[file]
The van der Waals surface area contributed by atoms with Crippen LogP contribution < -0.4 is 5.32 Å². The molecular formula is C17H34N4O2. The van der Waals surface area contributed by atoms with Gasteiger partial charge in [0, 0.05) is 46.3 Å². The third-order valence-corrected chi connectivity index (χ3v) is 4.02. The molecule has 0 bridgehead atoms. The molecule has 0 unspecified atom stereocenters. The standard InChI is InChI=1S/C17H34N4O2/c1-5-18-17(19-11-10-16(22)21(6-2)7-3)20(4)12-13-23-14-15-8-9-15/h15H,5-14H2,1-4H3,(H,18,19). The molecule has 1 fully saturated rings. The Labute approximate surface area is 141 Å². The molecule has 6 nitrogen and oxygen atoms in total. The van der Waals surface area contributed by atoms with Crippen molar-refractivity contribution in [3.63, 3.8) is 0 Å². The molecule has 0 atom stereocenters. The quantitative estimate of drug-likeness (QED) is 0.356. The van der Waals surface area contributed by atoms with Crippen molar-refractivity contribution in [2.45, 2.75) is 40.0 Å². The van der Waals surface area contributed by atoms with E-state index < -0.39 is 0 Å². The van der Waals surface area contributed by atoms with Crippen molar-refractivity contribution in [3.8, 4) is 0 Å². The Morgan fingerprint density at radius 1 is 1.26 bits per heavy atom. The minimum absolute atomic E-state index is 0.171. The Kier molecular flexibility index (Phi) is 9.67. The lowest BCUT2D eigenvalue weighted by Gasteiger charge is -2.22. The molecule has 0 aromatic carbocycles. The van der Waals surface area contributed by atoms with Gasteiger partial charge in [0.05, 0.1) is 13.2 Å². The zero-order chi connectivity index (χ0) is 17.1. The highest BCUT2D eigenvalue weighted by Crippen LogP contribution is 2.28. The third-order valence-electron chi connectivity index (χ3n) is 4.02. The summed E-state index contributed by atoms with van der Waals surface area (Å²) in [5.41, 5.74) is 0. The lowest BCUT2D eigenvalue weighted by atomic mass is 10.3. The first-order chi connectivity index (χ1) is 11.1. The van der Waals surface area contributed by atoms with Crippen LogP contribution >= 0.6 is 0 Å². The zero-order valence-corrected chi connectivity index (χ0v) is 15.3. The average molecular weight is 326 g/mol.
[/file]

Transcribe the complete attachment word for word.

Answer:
The van der Waals surface area contributed by atoms with Crippen LogP contribution < -0.4 is 5.32 Å². The molecular formula is C17H34N4O2. The van der Waals surface area contributed by atoms with Gasteiger partial charge in [0, 0.05) is 46.3 Å². The third-order valence-corrected chi connectivity index (χ3v) is 4.02. The molecule has 0 bridgehead atoms. The molecule has 0 unspecified atom stereocenters. The standard InChI is InChI=1S/C17H34N4O2/c1-5-18-17(19-11-10-16(22)21(6-2)7-3)20(4)12-13-23-14-15-8-9-15/h15H,5-14H2,1-4H3,(H,18,19). The molecule has 1 fully saturated rings. The Labute approximate surface area is 141 Å². The molecule has 6 nitrogen and oxygen atoms in total. The van der Waals surface area contributed by atoms with Crippen molar-refractivity contribution in [3.63, 3.8) is 0 Å². The molecule has 0 atom stereocenters. The quantitative estimate of drug-likeness (QED) is 0.356. The van der Waals surface area contributed by atoms with Crippen molar-refractivity contribution in [2.45, 2.75) is 40.0 Å². The van der Waals surface area contributed by atoms with E-state index < -0.39 is 0 Å². The van der Waals surface area contributed by atoms with Crippen molar-refractivity contribution in [3.8, 4) is 0 Å². The Morgan fingerprint density at radius 1 is 1.26 bits per heavy atom. The minimum absolute atomic E-state index is 0.171. The Kier molecular flexibility index (Phi) is 9.67. The lowest BCUT2D eigenvalue weighted by Gasteiger charge is -2.22. The molecule has 0 aromatic carbocycles. The van der Waals surface area contributed by atoms with Gasteiger partial charge in [0.05, 0.1) is 13.2 Å². The zero-order chi connectivity index (χ0) is 17.1. The highest BCUT2D eigenvalue weighted by Crippen LogP contribution is 2.28. The third-order valence-electron chi connectivity index (χ3n) is 4.02. The summed E-state index contributed by atoms with van der Waals surface area (Å²) in [5.41, 5.74) is 0. The lowest BCUT2D eigenvalue weighted by atomic mass is 10.3. The first-order chi connectivity index (χ1) is 11.1. The van der Waals surface area contributed by atoms with Crippen LogP contribution >= 0.6 is 0 Å². The zero-order valence-corrected chi connectivity index (χ0v) is 15.3. The average molecular weight is 326 g/mol.